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Recognizing insanity & transcending it


I have heard from Eckhart Tolle that the first step to sanity is realizing that you are insane.

This could relate to mental chatter, intense feelings of insecurity, and, very clearly, eating habits.

The biggest shock that I went through after reading raw books and experimenting with living foods was that my previous (and sometimes current eating habits) were actually acts of insanity. The actions of an insane individual. Insane might be a harsh term... but I was definitely unconscious and doing myself harm.

I was eating cooked, lifeless, and usually chemical-laden "food" that had no positive benefits for me.
Why was I still eating it? How could I have been so unconscious for so long? Was I actually purposely hurting myself?

This sudden gap between sanity and insanity led to a hard struggle that fortunately ended happily. I am now eating everything that I want to eat... it's just that I don't want to eat any of the garbage that used to appeal to me. Like a child who is done playing with a certain toy... I set that habit down and went beyond it.

How did I do it?

I realized that my poor eating habits were mostly used to comfort me when I was feeling alone (long distance relationship and living far from family and friends) and to give me pleasure with the cheap flavors as if I deserved a "treat".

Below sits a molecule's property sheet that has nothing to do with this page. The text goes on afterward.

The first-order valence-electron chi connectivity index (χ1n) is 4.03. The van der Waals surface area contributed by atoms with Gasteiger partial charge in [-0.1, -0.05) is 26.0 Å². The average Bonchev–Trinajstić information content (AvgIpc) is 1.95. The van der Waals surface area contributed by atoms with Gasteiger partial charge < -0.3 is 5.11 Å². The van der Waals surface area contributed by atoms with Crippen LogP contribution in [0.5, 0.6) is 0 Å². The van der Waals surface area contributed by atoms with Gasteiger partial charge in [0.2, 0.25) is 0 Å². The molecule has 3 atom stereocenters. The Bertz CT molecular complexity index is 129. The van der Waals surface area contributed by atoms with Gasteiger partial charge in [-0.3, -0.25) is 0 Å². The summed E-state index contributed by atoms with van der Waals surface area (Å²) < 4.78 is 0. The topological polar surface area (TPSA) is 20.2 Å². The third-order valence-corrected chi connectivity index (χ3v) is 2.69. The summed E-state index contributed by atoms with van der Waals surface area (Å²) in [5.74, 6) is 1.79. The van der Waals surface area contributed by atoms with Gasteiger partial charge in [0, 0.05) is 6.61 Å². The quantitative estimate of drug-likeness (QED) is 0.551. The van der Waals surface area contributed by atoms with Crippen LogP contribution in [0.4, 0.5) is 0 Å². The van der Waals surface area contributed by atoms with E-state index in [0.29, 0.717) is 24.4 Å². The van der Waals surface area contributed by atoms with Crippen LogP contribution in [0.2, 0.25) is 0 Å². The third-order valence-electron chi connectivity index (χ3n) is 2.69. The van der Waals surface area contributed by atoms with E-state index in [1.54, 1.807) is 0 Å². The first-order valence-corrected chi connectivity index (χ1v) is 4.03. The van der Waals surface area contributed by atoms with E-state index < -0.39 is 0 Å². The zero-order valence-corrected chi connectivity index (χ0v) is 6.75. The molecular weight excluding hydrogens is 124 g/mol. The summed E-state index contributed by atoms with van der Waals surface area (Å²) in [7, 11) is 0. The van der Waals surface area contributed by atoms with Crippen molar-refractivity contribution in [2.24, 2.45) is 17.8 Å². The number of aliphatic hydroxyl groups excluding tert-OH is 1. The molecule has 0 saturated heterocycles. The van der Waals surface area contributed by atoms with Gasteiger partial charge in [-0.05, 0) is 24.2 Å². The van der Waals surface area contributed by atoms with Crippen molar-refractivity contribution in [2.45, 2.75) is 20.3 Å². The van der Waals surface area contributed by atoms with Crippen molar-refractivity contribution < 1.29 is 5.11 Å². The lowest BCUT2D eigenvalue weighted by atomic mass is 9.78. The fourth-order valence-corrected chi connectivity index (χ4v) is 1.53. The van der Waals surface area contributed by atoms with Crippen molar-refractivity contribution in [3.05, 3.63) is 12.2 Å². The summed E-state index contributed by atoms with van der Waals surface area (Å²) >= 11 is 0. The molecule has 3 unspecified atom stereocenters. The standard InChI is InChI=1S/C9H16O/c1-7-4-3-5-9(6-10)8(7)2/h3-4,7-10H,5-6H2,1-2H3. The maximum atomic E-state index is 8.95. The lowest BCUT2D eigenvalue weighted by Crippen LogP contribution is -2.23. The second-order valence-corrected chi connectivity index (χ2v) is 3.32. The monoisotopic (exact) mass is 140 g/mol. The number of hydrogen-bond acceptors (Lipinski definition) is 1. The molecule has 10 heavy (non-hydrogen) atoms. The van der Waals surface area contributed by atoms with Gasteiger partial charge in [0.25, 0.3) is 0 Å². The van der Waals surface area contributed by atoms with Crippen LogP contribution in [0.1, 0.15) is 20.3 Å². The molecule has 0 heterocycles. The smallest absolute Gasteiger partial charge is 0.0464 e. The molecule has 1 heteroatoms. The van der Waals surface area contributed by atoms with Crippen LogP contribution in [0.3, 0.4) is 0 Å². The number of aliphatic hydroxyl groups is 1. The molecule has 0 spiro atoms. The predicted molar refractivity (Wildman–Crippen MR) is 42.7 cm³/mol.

There is usually a deep disconnect between what we know we should eat, and what we actually WANT to eat. When those two poles come together, you have balance and happiness. And strangely enough, green smoothies would always get me balanced. My cravings for junk would float away, and I would be full of goodness and alkalinity. And better yet... they tasted so good that the the part of me that still needed that feeling of satisfaction was happy.

The spiritual and the practical are both needed to transcend our previous modalities of living. Not only did I need to take the practical steps of getting more greens in the system, but emotionally I needed to understand where these cravings were coming from. Now food is still a treat, but I don't NEED it. I'm not dependent on it. And most importantly, I'm not using it to suppress anything.

Some questions to meditate on...

  • How might I be using food to suppress my emotions?
  • When do I usually have my most challenging days? How does food play a roll?
  • Do I enjoy what I eat? Do I look forward to eating my meals? Do I feel they nurture me?
  • What is one small step that I could take this week to transform my relationship with food?